Integrity Legal

Posts Tagged ‘FCPA India’

28th December 2010

The FCPA (Foreign Corrupt Practices Act) is one of the most misunderstood, or least understood pieces of legislation amongst Americans as the provisions and language of this legislation is somewhat difficult to comprehend for those who are unaccustomed to so-called “legalese.” That said, this law is integral to a full understanding of United States corporate and transactional law in an international context. In order to understand the full scope of this issue it may be best to quote directly from the United States Department of Justice (DOJ) official website:

The Foreign Corrupt Practices Act of 1977, as amended, 15 U.S.C. §§ 78dd-1, et seq. (“FCPA”), was enacted for the purpose of making it unlawful for certain classes of persons and entities to make payments to foreign government officials to assist in obtaining or retaining business. Specifically, the anti-bribery provisions of the FCPA prohibit the willful use of the mails or any means of instrumentality of interstate commerce corruptly in furtherance of any offer, payment, promise to pay, or authorization of the payment of money or anything of value to any person, while knowing that all or a portion of such money or thing of value will be offered, given or promised, directly or indirectly, to a foreign official to influence the foreign official in his or her official capacity, induce the foreign official to do or omit to do an act in violation of his or her lawful duty, or to secure any improper advantage in order to assist in obtaining or retaining business for or with, or directing business to, any person.

Since 1977, the anti-bribery provisions of the FCPA have applied to all U.S. persons and certain foreign issuers of securities. With the enactment of certain amendments in 1998, the anti-bribery provisions of the FCPA now also apply to foreign firms and persons who cause, directly or through agents, an act in furtherance of such a corrupt payment to take place within the territory of the United States.

The FCPA also requires companies whose securities are listed in the United States to meet its accounting provisions. See 15 U.S.C. � 78m. These accounting provisions, which were designed to operate in tandem with the anti-bribery provisions of the FCPA, require corporations covered by the provisions to (a) make and keep books and records that accurately and fairly reflect the transactions of the corporation and (b) devise and maintain an adequate system of internal accounting controls.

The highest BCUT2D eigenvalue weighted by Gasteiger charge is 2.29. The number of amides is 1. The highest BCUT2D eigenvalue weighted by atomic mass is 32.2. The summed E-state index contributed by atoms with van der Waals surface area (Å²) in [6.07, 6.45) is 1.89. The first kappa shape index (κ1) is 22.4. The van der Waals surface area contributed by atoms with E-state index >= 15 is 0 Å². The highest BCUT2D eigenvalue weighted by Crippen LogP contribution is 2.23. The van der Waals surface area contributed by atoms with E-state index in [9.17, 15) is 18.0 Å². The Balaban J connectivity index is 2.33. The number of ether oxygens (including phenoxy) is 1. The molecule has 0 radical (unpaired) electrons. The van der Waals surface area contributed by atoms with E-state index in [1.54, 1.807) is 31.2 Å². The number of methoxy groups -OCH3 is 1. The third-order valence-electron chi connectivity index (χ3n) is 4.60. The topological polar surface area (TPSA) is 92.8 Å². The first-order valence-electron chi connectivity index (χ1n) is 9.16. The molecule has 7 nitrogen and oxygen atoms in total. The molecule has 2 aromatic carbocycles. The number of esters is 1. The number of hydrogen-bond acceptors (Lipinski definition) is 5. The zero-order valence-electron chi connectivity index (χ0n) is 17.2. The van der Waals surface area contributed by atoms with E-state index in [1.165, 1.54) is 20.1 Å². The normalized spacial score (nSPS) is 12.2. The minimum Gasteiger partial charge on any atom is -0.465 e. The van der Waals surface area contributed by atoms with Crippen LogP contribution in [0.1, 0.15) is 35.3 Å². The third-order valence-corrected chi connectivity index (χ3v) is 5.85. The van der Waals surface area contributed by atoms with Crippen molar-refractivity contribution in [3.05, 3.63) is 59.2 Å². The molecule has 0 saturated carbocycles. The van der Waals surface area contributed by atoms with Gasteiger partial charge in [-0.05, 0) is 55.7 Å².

As can be gathered from the above citation, the FCPA would seem to have been enacted in an effort to increase transparency in Business-to-Government transactions occurring outside of the United States of America. Furthermore, the Act also appears to have been designed to restrict acts of bribery in matters pertaining to an American person or entity abroad. That said, there are some definitions within the provisions of the act which distinguish certain activities from the definition of bribery. For instance, the Act makes use of the term “grease payment” in describing payments which are considered exempt from being defined as bribery where the payment itself is not made in order to have an impact upon the outcome of an adjudication.

For interesting insight into this facet of the Foreign Corrupt Practices Act it may be best to quote the Wikipedia website:

Regarding payments to foreign officials, the act draws a distinction between bribery and facilitation or “grease payments”, which may be permissible under the FCPA but may still violate local laws. The primary distinction is that grease payments are made to an official to expedite his performance of the duties he is already bound to perform. Payments to foreign officials may be legal under the FCPA if the payments are permitted under the written laws of the host country. Certain payments or reimbursements relating to product promotion may also be permitted under the FCPA.

First, those reading this posting should note that this piece is not meant to act as a definitive analysis of the Foreign Corrupt Practices Act (FCPA) since any legal matter must be analyzed based upon the unique set of facts existing in the case. Furthermore, legal analysis of matters which may fall under the scope of the FCPA should only be conducted by a licensed American attorney trained and experienced in American corporate law as well as international law because corporate transactions can often become highly complex, from a legal standpoint, in an international context. Therefore, failure to retain adequate legal counsel in matters which may touch upon the FCPA could result in severe civil or even criminal penalties for both American corporations operating abroad or American natural persons doing business outside of the United States of America.

Those American firms and individuals wishing to conduct business in countries such as Thailand, Myanmar (Burma), Malaysia, China, India, Vietnam, Korea, Japan, Taiwan, Sri Lanka, Indonesia, Laos, Cambodia, Bangladesh and Singapore should be aware that not only must local laws be adhered to, but also the Foreign Corrupt Practices Act should the entity or individual in question be subject to the FCPA’s jurisdiction.

Fore related information please see: US Company Registration or Thailand Company.

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